Did you know 40% of running injuries are knee injuries? Many runners deal with some type of nagging pain or discomfort. If ignored, these pains can lead to full-blown injuries. Sometimes taking a little time off may get you back on the road and help you avoid a significant injury.
This is an irritation of the cartilage on the underside of the kneecap. Most people notice pain when going up or down stairs, sitting with the knee bent for long periods and squatting. Biomechanical factors can put an extra load on the knee. Shortening your stride while running, and landing with the knee slightly bent, can help take some of the load off the knee joint.
This is an inflammation of the Achilles tendon, the large tendon that connects the two major calf muscles to the back of the heel. An Achilles tendon problem can result from a dramatic increase in training. Don’t try to run through it. Back off on your running for a few days to a week, icing several times a day. Exercises to strengthen the calf muscle may help.
The hamstrings run down the back of our thighs. Hamstring issues arise when these muscles are weak due to being too short or too long – basically a muscle imbalance. Many runners’ quadriceps over- power their hamstrings, which can cause injury. A sudden onset of strong pain or bruising could be a true pull and should be evaluated by a Sports Medicine specialist as soon as possible.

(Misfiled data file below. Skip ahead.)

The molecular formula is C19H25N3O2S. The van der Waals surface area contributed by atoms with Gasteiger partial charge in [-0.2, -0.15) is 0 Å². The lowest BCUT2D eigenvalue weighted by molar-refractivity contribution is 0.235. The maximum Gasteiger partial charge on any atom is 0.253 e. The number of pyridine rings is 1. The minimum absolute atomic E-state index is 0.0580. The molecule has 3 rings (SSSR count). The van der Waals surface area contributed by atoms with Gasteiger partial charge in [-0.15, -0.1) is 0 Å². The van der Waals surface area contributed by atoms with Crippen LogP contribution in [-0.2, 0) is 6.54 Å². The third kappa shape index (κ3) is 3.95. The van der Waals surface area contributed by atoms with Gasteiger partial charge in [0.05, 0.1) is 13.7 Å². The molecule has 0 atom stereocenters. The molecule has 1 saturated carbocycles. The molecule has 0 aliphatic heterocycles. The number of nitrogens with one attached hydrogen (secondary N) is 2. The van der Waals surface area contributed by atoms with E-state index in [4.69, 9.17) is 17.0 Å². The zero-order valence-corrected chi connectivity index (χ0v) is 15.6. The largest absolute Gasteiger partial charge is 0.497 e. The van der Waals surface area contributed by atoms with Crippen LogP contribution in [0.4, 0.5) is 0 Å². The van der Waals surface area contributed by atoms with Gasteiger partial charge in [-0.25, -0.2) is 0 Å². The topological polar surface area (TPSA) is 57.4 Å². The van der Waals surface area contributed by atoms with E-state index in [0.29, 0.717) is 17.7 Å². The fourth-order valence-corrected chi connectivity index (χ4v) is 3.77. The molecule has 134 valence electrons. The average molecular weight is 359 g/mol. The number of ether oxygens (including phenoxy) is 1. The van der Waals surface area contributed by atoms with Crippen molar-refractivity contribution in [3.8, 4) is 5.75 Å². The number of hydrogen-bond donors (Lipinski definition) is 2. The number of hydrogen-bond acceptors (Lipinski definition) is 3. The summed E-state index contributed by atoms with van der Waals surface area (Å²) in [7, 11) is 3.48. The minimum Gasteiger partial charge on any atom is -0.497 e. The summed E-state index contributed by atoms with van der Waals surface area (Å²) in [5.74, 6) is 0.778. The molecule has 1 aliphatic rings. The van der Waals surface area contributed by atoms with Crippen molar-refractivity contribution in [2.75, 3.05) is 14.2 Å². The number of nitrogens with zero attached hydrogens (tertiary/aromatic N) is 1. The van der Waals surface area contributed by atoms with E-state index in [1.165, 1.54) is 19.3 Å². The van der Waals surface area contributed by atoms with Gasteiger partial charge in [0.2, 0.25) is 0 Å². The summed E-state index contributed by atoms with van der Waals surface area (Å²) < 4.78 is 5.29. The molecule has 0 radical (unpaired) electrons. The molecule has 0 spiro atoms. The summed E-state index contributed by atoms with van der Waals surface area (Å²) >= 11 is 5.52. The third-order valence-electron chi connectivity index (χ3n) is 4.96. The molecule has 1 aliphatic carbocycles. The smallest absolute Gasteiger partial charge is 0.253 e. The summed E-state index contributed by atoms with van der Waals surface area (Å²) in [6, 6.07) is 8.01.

A stress fracture is a small crack in a bone, often found in the shin or foot of runners. This can be caused by overtraining. The pain is most often felt in the tibia, metatarsals (in the feet), and calcaneus (heels).
Shin splints often occur from a new workout routine which can result in pain in the front or inside of the lower leg (shin), along the tibia. People with flat feet are most likely to develop shin splints.
This results from small tears or inflammation of the ligaments and tendons that run from your heel to your toes and may feel like a dull ache or bruise along the arch or bottom of the heel. Runners with very high or low arches are very vulnerable to this problem.
When in doubt, check it out. If you are concerned about a sudden pain associated with running, or dealing with a nagging condition, see a sports medicine specialist to see how it should be treated.